Photos by Kurt Wehde
Now that many coronavirus restrictions have been lifted, 92 first-year medical students at Geisel School of Medicine marked the beginning of a new academic year by spending time with each other in person before immersing themselves in their medical education.
During his opening remarks, Duane Compton, PhD, dean of the Geisel School of Medicine warmly welcomed the new students to three days of activities designed to build interpersonal relationships and familiarize them with the Geisel community.
“This is where it begins,” Compton said, referring to their journey through medical education, which can be daunting. An avid hiker, he used his hiking poles as a metaphor for the support Geisel gives students throughout their medical education and emphasized the importance of teamwork to both medical education and the practice of medicine. “As you take your first steps today and move forward on your path … you will encounter times when you need extra support. That’s why we are here—to support and guide you.
“Take every opportunity you have during medical school to make something positive happen. Be active. Be engaged. Ask questions. Don’t be a spectator. Make the most of the next four years,” he said. “We are right here by your side to support you.”
Roshini Pinto-Powell MD, associate dean and chair of admissions, professor of medicine and medical education, said each class has always formed a tightly knit, supportive bond that begins now. Addressing imposter syndrome, a subject she has written about that is common among first-year medical students, Pinto-Powell remined them they belong at Geisel. “Each of you has the potential to be a leader—I am not speaking of titles here, I am speaking of a way of being—leadership from within, someone who chooses to see the good, the positive, and the potential in yourselves and others. We are confident that each one of you will contribute to medicine: as a clinician, an educator, researcher, manager or a combination of those in any field you choose.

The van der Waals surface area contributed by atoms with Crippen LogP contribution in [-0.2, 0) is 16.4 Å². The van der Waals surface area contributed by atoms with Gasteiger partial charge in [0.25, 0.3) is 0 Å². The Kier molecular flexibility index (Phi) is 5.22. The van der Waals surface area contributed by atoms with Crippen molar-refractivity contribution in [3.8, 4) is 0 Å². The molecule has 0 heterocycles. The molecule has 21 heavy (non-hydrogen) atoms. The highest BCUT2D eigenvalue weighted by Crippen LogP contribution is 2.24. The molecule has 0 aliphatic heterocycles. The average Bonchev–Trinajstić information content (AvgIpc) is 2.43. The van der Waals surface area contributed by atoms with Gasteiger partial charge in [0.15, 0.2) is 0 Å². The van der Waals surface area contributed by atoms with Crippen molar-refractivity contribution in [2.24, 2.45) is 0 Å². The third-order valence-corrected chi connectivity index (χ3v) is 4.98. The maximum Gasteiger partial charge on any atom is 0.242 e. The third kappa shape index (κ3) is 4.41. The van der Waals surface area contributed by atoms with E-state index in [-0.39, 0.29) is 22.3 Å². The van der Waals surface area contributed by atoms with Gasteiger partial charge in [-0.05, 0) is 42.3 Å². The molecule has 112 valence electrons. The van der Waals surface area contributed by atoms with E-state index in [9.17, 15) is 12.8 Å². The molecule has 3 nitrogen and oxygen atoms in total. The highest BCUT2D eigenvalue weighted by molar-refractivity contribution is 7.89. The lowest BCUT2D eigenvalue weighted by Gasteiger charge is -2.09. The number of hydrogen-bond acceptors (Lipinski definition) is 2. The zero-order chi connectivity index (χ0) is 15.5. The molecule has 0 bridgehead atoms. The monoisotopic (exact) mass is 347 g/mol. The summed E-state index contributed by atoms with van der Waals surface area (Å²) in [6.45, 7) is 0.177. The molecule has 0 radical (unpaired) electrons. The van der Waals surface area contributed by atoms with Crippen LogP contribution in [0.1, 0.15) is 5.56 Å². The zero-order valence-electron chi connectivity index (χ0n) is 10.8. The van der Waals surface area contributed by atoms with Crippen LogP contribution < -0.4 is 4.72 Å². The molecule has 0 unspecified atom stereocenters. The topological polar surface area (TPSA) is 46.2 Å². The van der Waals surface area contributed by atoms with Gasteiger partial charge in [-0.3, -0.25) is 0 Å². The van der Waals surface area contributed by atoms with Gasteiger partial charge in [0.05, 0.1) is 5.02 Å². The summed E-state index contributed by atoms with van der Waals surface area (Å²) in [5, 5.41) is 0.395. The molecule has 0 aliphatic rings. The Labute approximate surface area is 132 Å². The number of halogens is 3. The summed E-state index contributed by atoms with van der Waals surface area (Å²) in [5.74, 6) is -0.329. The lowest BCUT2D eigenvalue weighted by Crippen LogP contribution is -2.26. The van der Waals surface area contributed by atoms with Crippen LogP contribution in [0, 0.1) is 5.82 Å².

“We want to partner with you to help you be the best you can be so that together we can make the field of medicine and healthcare better for all people.”
On Thursday, the class participated in a team building exercise at Storrs Pond. Teams were given rudimentary materials to build rafts which they used to race across a section of the pond and back.
This year in addition to the Storrs Pond outdoor team building activities, Compton unveiled a mural by artist and Dartmouth graduate Sam Modder D '17 Thayer '18, in Kellogg Hall’s mezzanine. Commissioned by Geisel’s 2020-2021 inductees to the Gold Humanism Honor Society, the mural launched Project HEAL: Reaffirming Black Health, Education, Art, and Lives. The intention of the artwork is to inspire a call to action by inviting viewers to reflect on and carry the tenets of Project HEAL forward.